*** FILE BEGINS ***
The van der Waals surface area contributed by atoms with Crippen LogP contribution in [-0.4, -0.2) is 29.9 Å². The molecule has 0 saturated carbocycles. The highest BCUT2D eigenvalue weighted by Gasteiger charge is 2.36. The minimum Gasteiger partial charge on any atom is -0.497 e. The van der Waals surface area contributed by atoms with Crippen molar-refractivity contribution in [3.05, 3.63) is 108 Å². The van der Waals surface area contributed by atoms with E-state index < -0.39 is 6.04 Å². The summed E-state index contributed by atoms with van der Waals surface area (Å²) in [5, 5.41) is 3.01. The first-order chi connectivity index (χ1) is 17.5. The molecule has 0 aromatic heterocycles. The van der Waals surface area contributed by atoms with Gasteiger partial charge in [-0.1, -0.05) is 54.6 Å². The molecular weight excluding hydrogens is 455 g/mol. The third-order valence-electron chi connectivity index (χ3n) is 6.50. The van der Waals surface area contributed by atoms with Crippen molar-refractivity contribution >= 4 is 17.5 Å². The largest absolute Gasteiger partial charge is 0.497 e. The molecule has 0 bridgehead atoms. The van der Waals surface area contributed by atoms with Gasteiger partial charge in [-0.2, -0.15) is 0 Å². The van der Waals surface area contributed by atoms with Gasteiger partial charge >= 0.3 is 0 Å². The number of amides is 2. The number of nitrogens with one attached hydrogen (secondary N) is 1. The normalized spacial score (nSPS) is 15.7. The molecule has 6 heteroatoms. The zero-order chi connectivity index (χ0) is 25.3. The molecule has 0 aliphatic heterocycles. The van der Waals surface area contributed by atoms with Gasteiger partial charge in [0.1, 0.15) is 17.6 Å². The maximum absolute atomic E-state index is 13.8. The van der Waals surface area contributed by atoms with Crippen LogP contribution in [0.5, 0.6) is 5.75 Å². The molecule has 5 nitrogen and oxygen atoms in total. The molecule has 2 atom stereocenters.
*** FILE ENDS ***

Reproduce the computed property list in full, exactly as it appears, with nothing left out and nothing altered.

The van der Waals surface area contributed by atoms with Crippen LogP contribution in [-0.4, -0.2) is 29.9 Å². The molecule has 0 saturated carbocycles. The highest BCUT2D eigenvalue weighted by Gasteiger charge is 2.36. The minimum Gasteiger partial charge on any atom is -0.497 e. The van der Waals surface area contributed by atoms with Crippen molar-refractivity contribution in [3.05, 3.63) is 108 Å². The van der Waals surface area contributed by atoms with E-state index < -0.39 is 6.04 Å². The summed E-state index contributed by atoms with van der Waals surface area (Å²) in [5, 5.41) is 3.01. The first-order chi connectivity index (χ1) is 17.5. The molecule has 0 aromatic heterocycles. The van der Waals surface area contributed by atoms with Gasteiger partial charge in [-0.1, -0.05) is 54.6 Å². The molecular weight excluding hydrogens is 455 g/mol. The third-order valence-electron chi connectivity index (χ3n) is 6.50. The van der Waals surface area contributed by atoms with Crippen molar-refractivity contribution >= 4 is 17.5 Å². The largest absolute Gasteiger partial charge is 0.497 e. The molecule has 0 bridgehead atoms. The van der Waals surface area contributed by atoms with Gasteiger partial charge in [-0.2, -0.15) is 0 Å². The van der Waals surface area contributed by atoms with Gasteiger partial charge >= 0.3 is 0 Å². The number of amides is 2. The number of nitrogens with one attached hydrogen (secondary N) is 1. The normalized spacial score (nSPS) is 15.7. The molecule has 6 heteroatoms. The zero-order chi connectivity index (χ0) is 25.3. The molecule has 0 aliphatic heterocycles. The van der Waals surface area contributed by atoms with Gasteiger partial charge in [0.1, 0.15) is 17.6 Å². The maximum absolute atomic E-state index is 13.8. The van der Waals surface area contributed by atoms with Crippen LogP contribution in [0.5, 0.6) is 5.75 Å². The molecule has 5 nitrogen and oxygen atoms in total. The molecule has 2 atom stereocenters.